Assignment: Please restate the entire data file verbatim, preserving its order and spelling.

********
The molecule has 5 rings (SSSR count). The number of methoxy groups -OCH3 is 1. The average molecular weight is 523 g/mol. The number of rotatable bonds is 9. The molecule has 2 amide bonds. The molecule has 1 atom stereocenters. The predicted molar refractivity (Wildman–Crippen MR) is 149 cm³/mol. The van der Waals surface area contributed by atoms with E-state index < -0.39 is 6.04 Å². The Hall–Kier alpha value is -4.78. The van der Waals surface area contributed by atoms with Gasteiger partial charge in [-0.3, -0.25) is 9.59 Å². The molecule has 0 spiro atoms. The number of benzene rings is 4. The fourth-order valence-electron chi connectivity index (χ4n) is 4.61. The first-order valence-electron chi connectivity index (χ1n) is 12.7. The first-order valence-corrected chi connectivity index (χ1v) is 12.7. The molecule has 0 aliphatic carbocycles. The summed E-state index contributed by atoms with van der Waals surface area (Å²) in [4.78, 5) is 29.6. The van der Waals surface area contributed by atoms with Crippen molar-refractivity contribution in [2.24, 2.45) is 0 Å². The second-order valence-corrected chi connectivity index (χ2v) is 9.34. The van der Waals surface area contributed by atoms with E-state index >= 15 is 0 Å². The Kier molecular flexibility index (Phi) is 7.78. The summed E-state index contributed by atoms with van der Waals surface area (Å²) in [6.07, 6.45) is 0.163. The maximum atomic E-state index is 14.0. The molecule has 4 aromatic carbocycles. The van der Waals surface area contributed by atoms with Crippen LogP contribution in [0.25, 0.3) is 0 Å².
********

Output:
The molecule has 5 rings (SSSR count). The number of methoxy groups -OCH3 is 1. The average molecular weight is 523 g/mol. The number of rotatable bonds is 9. The molecule has 2 amide bonds. The molecule has 1 atom stereocenters. The predicted molar refractivity (Wildman–Crippen MR) is 149 cm³/mol. The van der Waals surface area contributed by atoms with E-state index < -0.39 is 6.04 Å². The Hall–Kier alpha value is -4.78. The van der Waals surface area contributed by atoms with Gasteiger partial charge in [-0.3, -0.25) is 9.59 Å². The molecule has 0 spiro atoms. The number of benzene rings is 4. The fourth-order valence-electron chi connectivity index (χ4n) is 4.61. The first-order valence-electron chi connectivity index (χ1n) is 12.7. The first-order valence-corrected chi connectivity index (χ1v) is 12.7. The molecule has 0 aliphatic carbocycles. The summed E-state index contributed by atoms with van der Waals surface area (Å²) in [4.78, 5) is 29.6. The van der Waals surface area contributed by atoms with Crippen molar-refractivity contribution in [2.24, 2.45) is 0 Å². The second-order valence-corrected chi connectivity index (χ2v) is 9.34. The van der Waals surface area contributed by atoms with E-state index >= 15 is 0 Å². The Kier molecular flexibility index (Phi) is 7.78. The summed E-state index contributed by atoms with van der Waals surface area (Å²) in [6.07, 6.45) is 0.163. The maximum atomic E-state index is 14.0. The molecule has 4 aromatic carbocycles. The van der Waals surface area contributed by atoms with Crippen LogP contribution in [0.25, 0.3) is 0 Å².